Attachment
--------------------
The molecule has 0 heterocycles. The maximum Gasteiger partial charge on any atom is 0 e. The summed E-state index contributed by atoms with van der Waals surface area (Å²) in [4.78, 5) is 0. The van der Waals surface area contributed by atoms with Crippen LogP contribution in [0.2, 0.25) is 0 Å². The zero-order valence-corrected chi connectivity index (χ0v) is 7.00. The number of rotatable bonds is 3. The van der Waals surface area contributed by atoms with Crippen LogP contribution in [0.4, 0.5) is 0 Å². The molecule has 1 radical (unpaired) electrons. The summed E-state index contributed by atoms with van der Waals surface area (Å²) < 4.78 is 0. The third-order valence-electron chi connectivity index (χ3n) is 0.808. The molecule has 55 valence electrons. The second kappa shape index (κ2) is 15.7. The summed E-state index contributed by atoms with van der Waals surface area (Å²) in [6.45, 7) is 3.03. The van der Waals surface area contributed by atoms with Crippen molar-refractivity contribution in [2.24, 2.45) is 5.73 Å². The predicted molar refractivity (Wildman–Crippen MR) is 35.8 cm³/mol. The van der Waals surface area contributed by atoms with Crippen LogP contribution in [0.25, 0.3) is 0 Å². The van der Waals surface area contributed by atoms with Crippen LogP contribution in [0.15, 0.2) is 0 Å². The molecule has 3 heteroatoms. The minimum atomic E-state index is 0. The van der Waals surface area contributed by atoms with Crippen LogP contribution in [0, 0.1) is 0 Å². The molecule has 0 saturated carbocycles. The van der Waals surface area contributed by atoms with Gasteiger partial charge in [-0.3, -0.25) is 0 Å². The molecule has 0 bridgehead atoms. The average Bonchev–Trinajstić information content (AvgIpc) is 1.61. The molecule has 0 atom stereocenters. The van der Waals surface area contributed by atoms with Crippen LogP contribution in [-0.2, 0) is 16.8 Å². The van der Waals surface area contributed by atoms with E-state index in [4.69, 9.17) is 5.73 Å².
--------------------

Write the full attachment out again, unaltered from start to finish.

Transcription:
The molecule has 0 heterocycles. The maximum Gasteiger partial charge on any atom is 0 e. The summed E-state index contributed by atoms with van der Waals surface area (Å²) in [4.78, 5) is 0. The van der Waals surface area contributed by atoms with Crippen LogP contribution in [0.2, 0.25) is 0 Å². The zero-order valence-corrected chi connectivity index (χ0v) is 7.00. The number of rotatable bonds is 3. The van der Waals surface area contributed by atoms with Crippen LogP contribution in [0.4, 0.5) is 0 Å². The molecule has 1 radical (unpaired) electrons. The summed E-state index contributed by atoms with van der Waals surface area (Å²) < 4.78 is 0. The third-order valence-electron chi connectivity index (χ3n) is 0.808. The molecule has 55 valence electrons. The second kappa shape index (κ2) is 15.7. The summed E-state index contributed by atoms with van der Waals surface area (Å²) in [6.45, 7) is 3.03. The van der Waals surface area contributed by atoms with Crippen molar-refractivity contribution in [2.24, 2.45) is 5.73 Å². The predicted molar refractivity (Wildman–Crippen MR) is 35.8 cm³/mol. The van der Waals surface area contributed by atoms with Crippen LogP contribution in [0.25, 0.3) is 0 Å². The van der Waals surface area contributed by atoms with Crippen LogP contribution in [0.15, 0.2) is 0 Å². The molecule has 3 heteroatoms. The minimum atomic E-state index is 0. The van der Waals surface area contributed by atoms with Crippen LogP contribution in [0, 0.1) is 0 Å². The molecule has 0 saturated carbocycles. The van der Waals surface area contributed by atoms with Gasteiger partial charge in [-0.3, -0.25) is 0 Å². The molecule has 0 bridgehead atoms. The average Bonchev–Trinajstić information content (AvgIpc) is 1.61. The molecule has 0 atom stereocenters. The van der Waals surface area contributed by atoms with Crippen LogP contribution in [-0.2, 0) is 16.8 Å². The van der Waals surface area contributed by atoms with E-state index in [4.69, 9.17) is 5.73 Å².